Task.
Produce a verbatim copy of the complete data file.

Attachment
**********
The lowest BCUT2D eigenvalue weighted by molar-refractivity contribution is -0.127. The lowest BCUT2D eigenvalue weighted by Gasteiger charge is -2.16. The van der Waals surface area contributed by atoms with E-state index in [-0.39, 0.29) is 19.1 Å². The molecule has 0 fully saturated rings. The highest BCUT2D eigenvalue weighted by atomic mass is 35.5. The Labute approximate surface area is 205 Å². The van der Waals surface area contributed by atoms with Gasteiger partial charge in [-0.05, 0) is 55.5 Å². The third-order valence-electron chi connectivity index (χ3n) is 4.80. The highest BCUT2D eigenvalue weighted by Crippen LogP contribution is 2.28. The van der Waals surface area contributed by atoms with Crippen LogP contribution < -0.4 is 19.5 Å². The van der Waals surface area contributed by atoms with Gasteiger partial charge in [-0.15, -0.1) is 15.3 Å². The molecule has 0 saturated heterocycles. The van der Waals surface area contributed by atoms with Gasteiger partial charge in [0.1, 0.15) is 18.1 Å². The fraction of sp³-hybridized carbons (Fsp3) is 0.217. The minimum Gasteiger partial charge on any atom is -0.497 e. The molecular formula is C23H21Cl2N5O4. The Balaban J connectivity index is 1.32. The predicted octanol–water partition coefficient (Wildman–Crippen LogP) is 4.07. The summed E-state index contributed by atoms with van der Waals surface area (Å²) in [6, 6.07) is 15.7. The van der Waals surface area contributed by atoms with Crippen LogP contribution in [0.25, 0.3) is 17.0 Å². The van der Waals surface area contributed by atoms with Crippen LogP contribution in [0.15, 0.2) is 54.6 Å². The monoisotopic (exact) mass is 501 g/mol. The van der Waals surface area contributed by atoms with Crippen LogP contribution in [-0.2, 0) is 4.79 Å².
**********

The lowest BCUT2D eigenvalue weighted by molar-refractivity contribution is -0.127. The lowest BCUT2D eigenvalue weighted by Gasteiger charge is -2.16. The van der Waals surface area contributed by atoms with E-state index in [-0.39, 0.29) is 19.1 Å². The molecule has 0 fully saturated rings. The highest BCUT2D eigenvalue weighted by atomic mass is 35.5. The Labute approximate surface area is 205 Å². The van der Waals surface area contributed by atoms with Gasteiger partial charge in [-0.05, 0) is 55.5 Å². The third-order valence-electron chi connectivity index (χ3n) is 4.80. The highest BCUT2D eigenvalue weighted by Crippen LogP contribution is 2.28. The van der Waals surface area contributed by atoms with Crippen LogP contribution < -0.4 is 19.5 Å². The van der Waals surface area contributed by atoms with Gasteiger partial charge in [-0.15, -0.1) is 15.3 Å². The molecule has 0 saturated heterocycles. The van der Waals surface area contributed by atoms with Gasteiger partial charge in [0.1, 0.15) is 18.1 Å². The fraction of sp³-hybridized carbons (Fsp3) is 0.217. The minimum Gasteiger partial charge on any atom is -0.497 e. The molecular formula is C23H21Cl2N5O4. The Balaban J connectivity index is 1.32. The predicted octanol–water partition coefficient (Wildman–Crippen LogP) is 4.07. The summed E-state index contributed by atoms with van der Waals surface area (Å²) in [6, 6.07) is 15.7. The van der Waals surface area contributed by atoms with Crippen LogP contribution in [0.25, 0.3) is 17.0 Å². The van der Waals surface area contributed by atoms with Crippen LogP contribution in [0.15, 0.2) is 54.6 Å². The monoisotopic (exact) mass is 501 g/mol. The van der Waals surface area contributed by atoms with Crippen LogP contribution in [-0.2, 0) is 4.79 Å².